Summary: I have discovered that love is something you make on occasions and fall into at other times. It’s been known to produce broken hearts and goose bumps, loss of appetite and starry eyes. It’s inspired some to die and others to kill. Love may make the world
FRUIT THAT IS NEVER OUT OF SEASON
Today I want to talk to you about love. Out of a kids’ book, Love is Like a Crayon, Because it Comes in All Colors, I brought you a couple statements from kids. This first statement is from Camille, aged 9. They asked Camille how to get someone to fall in love with you, and here’s what this little 9-year-old said: "Shake your hips and hope for the best." This is from Tammy, aged 10. They asked Tammy about kissing, and she said, "It’s never okay to kiss a boy. They always slobber all over you and that’s why I stopped doing it." And then one more from Bob, 9. They asked Bob if he new any original love songs. This little 9-year-old boy said, "Yes, I do. ’I’m in Love With You Most of the Time, But Don’t Bother Me When I’m With My Friends.’"
I have discovered that love is something you make on occasions and fall into at other times. It’s been known to produce broken hearts and goose bumps, loss of appetite and starry eyes. It’s inspired some to die and others to kill. Love may make the world go ’round, but it certainly causes a lot of confusion in the process.
Misconceptions about love:
1. Love is only a feeling.
A lot of you think love is some kind of an emotion. It’s a knot in your stomach, a certain kind of physical feeling that you have. We’re always searching for that feeling. Because some of us think that’s all it is, we talk about falling into love and falling out of love, which basically means we either feel emotion or we don’t feel emotion.
2. Love is uncontrollable.
When people talk about being in love, they say, "I feel giddy. My head’s spinning. I’m weak in my knees." I think back at the songs that were popular when I was growing up in the 60’s.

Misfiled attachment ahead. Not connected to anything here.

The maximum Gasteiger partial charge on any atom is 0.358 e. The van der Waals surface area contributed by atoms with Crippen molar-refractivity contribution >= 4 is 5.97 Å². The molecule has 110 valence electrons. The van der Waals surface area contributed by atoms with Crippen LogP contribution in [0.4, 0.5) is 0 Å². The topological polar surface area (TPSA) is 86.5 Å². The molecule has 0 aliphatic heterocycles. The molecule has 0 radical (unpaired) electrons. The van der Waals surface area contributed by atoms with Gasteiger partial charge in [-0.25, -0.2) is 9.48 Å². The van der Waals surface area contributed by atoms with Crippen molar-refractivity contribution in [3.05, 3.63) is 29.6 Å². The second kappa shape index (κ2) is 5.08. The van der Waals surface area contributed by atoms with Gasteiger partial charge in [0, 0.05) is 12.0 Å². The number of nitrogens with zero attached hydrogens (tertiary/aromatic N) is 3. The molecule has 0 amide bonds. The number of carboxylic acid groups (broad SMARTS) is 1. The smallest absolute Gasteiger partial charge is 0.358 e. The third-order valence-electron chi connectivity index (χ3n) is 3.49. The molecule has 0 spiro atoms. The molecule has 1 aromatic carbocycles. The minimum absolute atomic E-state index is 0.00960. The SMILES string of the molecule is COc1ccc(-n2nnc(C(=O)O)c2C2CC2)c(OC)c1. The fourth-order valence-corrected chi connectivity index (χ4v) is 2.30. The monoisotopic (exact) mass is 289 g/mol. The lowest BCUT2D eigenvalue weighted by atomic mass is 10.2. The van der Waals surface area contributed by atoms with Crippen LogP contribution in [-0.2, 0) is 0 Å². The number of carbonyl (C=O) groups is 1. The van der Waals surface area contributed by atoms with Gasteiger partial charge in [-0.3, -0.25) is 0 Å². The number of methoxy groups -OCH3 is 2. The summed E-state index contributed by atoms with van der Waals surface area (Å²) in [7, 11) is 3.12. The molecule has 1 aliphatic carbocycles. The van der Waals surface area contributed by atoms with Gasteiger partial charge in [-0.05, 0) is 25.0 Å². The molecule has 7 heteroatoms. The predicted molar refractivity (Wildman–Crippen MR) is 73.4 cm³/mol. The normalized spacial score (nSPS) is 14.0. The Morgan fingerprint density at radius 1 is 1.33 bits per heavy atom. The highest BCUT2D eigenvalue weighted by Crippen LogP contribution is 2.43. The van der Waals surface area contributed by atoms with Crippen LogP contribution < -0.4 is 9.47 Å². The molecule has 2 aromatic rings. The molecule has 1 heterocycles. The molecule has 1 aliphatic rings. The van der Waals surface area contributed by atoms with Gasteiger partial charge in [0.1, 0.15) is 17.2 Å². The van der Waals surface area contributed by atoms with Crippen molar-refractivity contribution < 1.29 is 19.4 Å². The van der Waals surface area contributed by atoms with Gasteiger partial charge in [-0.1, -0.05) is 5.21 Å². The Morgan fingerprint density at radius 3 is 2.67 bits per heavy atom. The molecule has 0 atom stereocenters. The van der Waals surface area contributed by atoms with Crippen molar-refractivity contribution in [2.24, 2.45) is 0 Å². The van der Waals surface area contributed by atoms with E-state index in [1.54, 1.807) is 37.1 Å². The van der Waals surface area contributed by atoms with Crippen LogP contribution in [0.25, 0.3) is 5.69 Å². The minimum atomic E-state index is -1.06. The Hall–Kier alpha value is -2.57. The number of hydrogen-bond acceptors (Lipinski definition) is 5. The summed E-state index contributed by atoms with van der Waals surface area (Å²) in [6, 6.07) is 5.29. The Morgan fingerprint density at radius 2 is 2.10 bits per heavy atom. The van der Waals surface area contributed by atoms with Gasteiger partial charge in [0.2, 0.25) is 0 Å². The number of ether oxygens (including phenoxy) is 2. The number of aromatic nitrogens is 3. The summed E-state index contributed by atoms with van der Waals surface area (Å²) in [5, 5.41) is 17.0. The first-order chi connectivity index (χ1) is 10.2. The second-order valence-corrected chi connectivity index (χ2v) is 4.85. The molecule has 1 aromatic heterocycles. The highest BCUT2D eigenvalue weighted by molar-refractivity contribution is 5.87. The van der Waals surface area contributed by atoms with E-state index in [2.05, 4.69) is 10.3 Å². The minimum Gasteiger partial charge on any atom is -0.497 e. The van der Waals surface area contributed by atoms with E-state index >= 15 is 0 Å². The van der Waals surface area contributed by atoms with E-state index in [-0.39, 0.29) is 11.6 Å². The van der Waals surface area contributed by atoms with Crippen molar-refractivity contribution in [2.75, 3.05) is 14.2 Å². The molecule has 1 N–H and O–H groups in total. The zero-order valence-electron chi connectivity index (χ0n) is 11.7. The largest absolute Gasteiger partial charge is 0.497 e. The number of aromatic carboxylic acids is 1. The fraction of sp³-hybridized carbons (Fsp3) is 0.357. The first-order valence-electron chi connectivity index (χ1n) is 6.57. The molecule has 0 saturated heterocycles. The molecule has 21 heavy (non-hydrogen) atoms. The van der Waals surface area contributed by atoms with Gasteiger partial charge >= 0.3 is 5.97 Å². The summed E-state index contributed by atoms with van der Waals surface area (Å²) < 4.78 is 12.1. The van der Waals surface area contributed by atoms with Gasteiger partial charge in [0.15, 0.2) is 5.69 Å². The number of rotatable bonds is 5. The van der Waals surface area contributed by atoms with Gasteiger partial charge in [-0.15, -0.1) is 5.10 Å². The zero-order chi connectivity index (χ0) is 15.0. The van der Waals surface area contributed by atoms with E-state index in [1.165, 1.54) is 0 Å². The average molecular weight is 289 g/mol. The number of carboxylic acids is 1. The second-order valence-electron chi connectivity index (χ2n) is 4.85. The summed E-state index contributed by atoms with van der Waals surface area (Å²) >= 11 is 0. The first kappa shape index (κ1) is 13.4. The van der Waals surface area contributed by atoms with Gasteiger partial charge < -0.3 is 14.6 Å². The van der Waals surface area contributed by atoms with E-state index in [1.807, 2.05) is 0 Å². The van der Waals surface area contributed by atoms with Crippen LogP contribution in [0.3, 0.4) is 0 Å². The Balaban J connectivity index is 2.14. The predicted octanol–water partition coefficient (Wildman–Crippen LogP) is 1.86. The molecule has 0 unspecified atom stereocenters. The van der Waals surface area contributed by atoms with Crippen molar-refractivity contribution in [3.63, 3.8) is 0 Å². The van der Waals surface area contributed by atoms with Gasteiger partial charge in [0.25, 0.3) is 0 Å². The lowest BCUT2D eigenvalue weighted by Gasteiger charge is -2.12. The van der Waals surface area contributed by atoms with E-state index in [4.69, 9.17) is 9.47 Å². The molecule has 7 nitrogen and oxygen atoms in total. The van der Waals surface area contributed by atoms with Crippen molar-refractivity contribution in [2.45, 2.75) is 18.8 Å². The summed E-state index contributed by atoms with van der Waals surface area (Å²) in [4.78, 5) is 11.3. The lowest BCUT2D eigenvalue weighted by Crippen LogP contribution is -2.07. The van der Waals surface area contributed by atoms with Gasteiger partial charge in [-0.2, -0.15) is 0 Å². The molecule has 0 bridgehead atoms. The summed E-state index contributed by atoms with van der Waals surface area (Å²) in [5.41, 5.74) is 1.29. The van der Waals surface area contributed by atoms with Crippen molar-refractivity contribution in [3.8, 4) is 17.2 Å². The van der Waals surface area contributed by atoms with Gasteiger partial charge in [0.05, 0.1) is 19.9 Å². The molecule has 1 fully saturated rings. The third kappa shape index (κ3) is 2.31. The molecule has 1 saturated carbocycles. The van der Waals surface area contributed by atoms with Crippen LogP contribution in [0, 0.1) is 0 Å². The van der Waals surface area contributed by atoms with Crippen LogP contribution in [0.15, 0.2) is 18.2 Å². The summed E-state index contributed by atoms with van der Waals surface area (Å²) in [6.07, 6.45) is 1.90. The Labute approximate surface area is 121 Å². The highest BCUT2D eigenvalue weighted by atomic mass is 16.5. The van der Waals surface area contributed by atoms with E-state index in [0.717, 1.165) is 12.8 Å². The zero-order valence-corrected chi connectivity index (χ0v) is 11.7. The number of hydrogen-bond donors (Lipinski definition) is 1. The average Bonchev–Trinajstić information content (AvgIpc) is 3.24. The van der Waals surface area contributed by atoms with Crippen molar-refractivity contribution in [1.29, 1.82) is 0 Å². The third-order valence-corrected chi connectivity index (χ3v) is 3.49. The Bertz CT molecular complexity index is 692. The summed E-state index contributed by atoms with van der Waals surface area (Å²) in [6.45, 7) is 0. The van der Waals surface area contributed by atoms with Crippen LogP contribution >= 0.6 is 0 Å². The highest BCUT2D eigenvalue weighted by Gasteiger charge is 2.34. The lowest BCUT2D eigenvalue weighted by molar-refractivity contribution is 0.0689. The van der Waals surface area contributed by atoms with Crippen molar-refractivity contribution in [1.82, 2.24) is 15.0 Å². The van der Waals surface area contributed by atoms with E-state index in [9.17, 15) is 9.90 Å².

"Who Put the Ram in the Rama Lama Ding Dong? Who was that man, I’d like to shake his hand, for making my baby fall in love with me?" You know, back then, songs had content. You know what I mean? Well, I don’t know if the ram in the rama lama ding dong makes somebody fall in love with you or not, because it’s more than a feeling. And love is certainly not uncontrollable. If we believe that it’s uncontrollable, that it’s just something that happens to us, then, of course, the result is that we fall into it. It’s something we cannot change. And of course, that’s wrong.
Somebody said that we need a higher quality of love. I believe that. A higher level. And that’s what we’re talking about today. You see, puppy love does not last through the dog days of life. And I want love that’s going to last longer than a two-hour movie or a 250-page novel.
Today, we’re going to look at love that will really make a difference in our life, in our relationships, in our marriage, and in working relationships. So let’s get going.
Two things we can do to keep love alive:
1. Ask what love is.
2. Act like love acts.
Ask what love is...
1. Love is a matter of choice.
"And over all virtues, put on love, which binds them all together." Colossians 3:14
It’s not something we are a victim of; it’s something we choose. Underline that phrase: "over all virtues put on love, which binds them all together." Now, Paul wouldn’t have asked us to put on something you can’t control, that you can only feel.